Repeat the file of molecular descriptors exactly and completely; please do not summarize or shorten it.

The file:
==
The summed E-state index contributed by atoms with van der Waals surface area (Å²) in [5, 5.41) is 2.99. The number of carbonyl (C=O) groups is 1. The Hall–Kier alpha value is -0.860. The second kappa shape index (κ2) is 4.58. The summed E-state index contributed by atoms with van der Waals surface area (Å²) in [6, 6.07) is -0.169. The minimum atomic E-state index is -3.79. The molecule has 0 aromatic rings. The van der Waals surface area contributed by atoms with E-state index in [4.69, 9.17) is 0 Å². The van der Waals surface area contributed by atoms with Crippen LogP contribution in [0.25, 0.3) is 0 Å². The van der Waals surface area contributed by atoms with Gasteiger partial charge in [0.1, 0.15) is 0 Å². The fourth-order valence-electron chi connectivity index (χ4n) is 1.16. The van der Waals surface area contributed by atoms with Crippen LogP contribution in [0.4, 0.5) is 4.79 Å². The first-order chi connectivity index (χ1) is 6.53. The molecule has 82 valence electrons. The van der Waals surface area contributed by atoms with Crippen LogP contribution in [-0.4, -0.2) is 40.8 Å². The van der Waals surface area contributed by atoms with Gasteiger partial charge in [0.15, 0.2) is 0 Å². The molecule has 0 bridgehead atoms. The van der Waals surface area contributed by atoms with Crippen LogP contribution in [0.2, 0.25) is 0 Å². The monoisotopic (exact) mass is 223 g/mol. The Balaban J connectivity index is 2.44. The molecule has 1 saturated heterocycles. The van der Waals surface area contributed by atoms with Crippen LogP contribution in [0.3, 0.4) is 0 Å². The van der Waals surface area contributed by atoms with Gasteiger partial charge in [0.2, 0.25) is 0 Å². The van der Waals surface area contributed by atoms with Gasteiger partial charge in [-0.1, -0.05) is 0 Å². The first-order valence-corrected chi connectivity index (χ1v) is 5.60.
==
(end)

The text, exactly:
The summed E-state index contributed by atoms with van der Waals surface area (Å²) in [5, 5.41) is 2.99. The number of carbonyl (C=O) groups is 1. The Hall–Kier alpha value is -0.860. The second kappa shape index (κ2) is 4.58. The summed E-state index contributed by atoms with van der Waals surface area (Å²) in [6, 6.07) is -0.169. The minimum atomic E-state index is -3.79. The molecule has 0 aromatic rings. The van der Waals surface area contributed by atoms with E-state index in [4.69, 9.17) is 0 Å². The van der Waals surface area contributed by atoms with Crippen LogP contribution in [0.25, 0.3) is 0 Å². The van der Waals surface area contributed by atoms with Gasteiger partial charge in [0.1, 0.15) is 0 Å². The fourth-order valence-electron chi connectivity index (χ4n) is 1.16. The van der Waals surface area contributed by atoms with Crippen LogP contribution in [0.4, 0.5) is 4.79 Å². The first-order chi connectivity index (χ1) is 6.53. The molecule has 82 valence electrons. The van der Waals surface area contributed by atoms with Crippen LogP contribution in [-0.4, -0.2) is 40.8 Å². The van der Waals surface area contributed by atoms with Gasteiger partial charge in [0.15, 0.2) is 0 Å². The molecule has 0 bridgehead atoms. The van der Waals surface area contributed by atoms with Crippen LogP contribution in [0.2, 0.25) is 0 Å². The monoisotopic (exact) mass is 223 g/mol. The Balaban J connectivity index is 2.44. The molecule has 1 saturated heterocycles. The van der Waals surface area contributed by atoms with Crippen LogP contribution in [0.3, 0.4) is 0 Å². The van der Waals surface area contributed by atoms with Gasteiger partial charge in [0.2, 0.25) is 0 Å². The van der Waals surface area contributed by atoms with Gasteiger partial charge in [-0.1, -0.05) is 0 Å². The first-order valence-corrected chi connectivity index (χ1v) is 5.60.